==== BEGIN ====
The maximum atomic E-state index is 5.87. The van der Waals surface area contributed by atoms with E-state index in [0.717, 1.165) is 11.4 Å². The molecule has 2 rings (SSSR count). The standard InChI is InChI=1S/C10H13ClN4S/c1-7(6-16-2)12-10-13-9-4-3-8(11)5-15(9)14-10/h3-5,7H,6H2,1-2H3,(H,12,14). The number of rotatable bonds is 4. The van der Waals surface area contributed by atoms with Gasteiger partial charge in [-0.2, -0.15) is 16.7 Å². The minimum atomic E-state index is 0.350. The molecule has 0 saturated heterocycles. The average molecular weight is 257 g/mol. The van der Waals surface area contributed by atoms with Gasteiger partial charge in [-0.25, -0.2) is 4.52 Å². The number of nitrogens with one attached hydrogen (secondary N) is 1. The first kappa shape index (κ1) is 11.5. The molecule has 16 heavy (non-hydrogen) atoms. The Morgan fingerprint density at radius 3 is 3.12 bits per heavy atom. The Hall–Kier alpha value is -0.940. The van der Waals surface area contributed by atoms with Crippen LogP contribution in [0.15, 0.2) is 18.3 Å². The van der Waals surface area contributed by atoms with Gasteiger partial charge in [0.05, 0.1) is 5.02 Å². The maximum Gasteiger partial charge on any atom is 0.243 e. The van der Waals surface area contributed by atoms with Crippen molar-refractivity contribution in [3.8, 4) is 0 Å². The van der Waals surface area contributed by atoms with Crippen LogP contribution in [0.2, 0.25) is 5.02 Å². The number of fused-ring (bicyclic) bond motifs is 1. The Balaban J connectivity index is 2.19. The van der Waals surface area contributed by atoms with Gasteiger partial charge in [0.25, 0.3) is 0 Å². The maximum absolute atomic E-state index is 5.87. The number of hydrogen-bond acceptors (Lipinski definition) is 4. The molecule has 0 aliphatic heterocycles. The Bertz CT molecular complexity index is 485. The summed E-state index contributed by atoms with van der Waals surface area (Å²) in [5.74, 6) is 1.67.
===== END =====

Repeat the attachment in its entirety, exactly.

The maximum atomic E-state index is 5.87. The van der Waals surface area contributed by atoms with E-state index in [0.717, 1.165) is 11.4 Å². The molecule has 2 rings (SSSR count). The standard InChI is InChI=1S/C10H13ClN4S/c1-7(6-16-2)12-10-13-9-4-3-8(11)5-15(9)14-10/h3-5,7H,6H2,1-2H3,(H,12,14). The number of rotatable bonds is 4. The van der Waals surface area contributed by atoms with Gasteiger partial charge in [-0.2, -0.15) is 16.7 Å². The minimum atomic E-state index is 0.350. The molecule has 0 saturated heterocycles. The average molecular weight is 257 g/mol. The van der Waals surface area contributed by atoms with Gasteiger partial charge in [-0.25, -0.2) is 4.52 Å². The number of nitrogens with one attached hydrogen (secondary N) is 1. The first kappa shape index (κ1) is 11.5. The molecule has 16 heavy (non-hydrogen) atoms. The Morgan fingerprint density at radius 3 is 3.12 bits per heavy atom. The Hall–Kier alpha value is -0.940. The van der Waals surface area contributed by atoms with Crippen LogP contribution in [0.15, 0.2) is 18.3 Å². The van der Waals surface area contributed by atoms with Gasteiger partial charge in [0.05, 0.1) is 5.02 Å². The maximum Gasteiger partial charge on any atom is 0.243 e. The van der Waals surface area contributed by atoms with Crippen molar-refractivity contribution in [3.8, 4) is 0 Å². The van der Waals surface area contributed by atoms with Crippen LogP contribution in [0.2, 0.25) is 5.02 Å². The number of fused-ring (bicyclic) bond motifs is 1. The Balaban J connectivity index is 2.19. The van der Waals surface area contributed by atoms with Gasteiger partial charge in [0.25, 0.3) is 0 Å². The maximum absolute atomic E-state index is 5.87. The number of hydrogen-bond acceptors (Lipinski definition) is 4. The molecule has 0 aliphatic heterocycles. The Bertz CT molecular complexity index is 485. The summed E-state index contributed by atoms with van der Waals surface area (Å²) in [5.74, 6) is 1.67.